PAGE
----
The story of a journey to seeing an icon as something other than a villain.
I remember when I first decided to hate LeBron James.
It was, of course, the day after the Spurs’ crushing defeat in game 7 of the 2013 Finals. Not even 24 hours after the single most depressing moment in San Antonio sports history, James posted an Instagram video to describe his elation at winning his second title.
The video, filmed inappropriately close to James’ Thanos chin, felt like 13 seconds of someone prodding at my arteries with plastic cutlery. Not only did the Finals MVP remind the world that he just stole his second ring from Tim Duncan the previous day, but he also delivered the entire message with a stank face.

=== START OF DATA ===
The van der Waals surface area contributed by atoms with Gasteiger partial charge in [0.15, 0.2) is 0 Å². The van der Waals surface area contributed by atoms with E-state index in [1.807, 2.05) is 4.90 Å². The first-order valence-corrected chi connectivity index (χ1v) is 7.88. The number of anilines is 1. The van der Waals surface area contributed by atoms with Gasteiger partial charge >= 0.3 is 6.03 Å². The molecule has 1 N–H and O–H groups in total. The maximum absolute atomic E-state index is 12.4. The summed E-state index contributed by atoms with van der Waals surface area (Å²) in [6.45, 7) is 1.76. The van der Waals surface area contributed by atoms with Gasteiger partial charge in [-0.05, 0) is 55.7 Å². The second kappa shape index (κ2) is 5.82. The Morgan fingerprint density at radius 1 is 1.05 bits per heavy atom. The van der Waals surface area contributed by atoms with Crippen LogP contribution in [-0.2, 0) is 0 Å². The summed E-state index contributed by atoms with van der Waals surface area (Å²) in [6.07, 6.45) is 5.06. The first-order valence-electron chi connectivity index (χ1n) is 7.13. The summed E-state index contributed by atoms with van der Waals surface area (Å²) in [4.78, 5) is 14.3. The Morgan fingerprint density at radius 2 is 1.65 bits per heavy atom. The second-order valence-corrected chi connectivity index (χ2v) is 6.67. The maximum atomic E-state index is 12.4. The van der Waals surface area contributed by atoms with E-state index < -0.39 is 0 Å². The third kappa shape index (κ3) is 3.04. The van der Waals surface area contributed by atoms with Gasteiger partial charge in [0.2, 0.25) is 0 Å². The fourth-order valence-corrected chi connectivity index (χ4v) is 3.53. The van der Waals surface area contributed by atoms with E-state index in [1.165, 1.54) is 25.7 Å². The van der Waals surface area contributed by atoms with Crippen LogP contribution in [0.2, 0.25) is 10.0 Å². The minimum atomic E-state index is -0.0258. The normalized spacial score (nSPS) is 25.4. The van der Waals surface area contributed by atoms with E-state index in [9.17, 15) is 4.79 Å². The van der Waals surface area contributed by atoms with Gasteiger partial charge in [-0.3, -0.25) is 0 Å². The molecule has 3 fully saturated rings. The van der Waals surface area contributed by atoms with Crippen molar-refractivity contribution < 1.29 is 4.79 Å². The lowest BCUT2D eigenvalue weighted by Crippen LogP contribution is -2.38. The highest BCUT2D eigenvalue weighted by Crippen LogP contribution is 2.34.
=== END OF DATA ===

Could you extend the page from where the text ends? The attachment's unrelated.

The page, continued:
“Two rahngs,” he says in the video. “That (expletive) stank, don’t it?”
Yes, it stank very much. It stank right up until the final buzzer sounded in game 5 of the 2014 Finals, when everything felt right in the world again.
The Spurs and San Antonio will never completely get over that 2013 loss. But the 2014 championship allowed the city to begin mending fences with a larger-than-life athlete who, at one time, felt like the team’s perfect villain.
The fact is, James has never publicly decried anything about the Spurs, even in his tortuous video. He’s creates a lot of noise, but NBA fans’ perception of him softened when he left Miami for Cleveland. He now takes every opportunity to show love for Pop, Dejounte and the organization.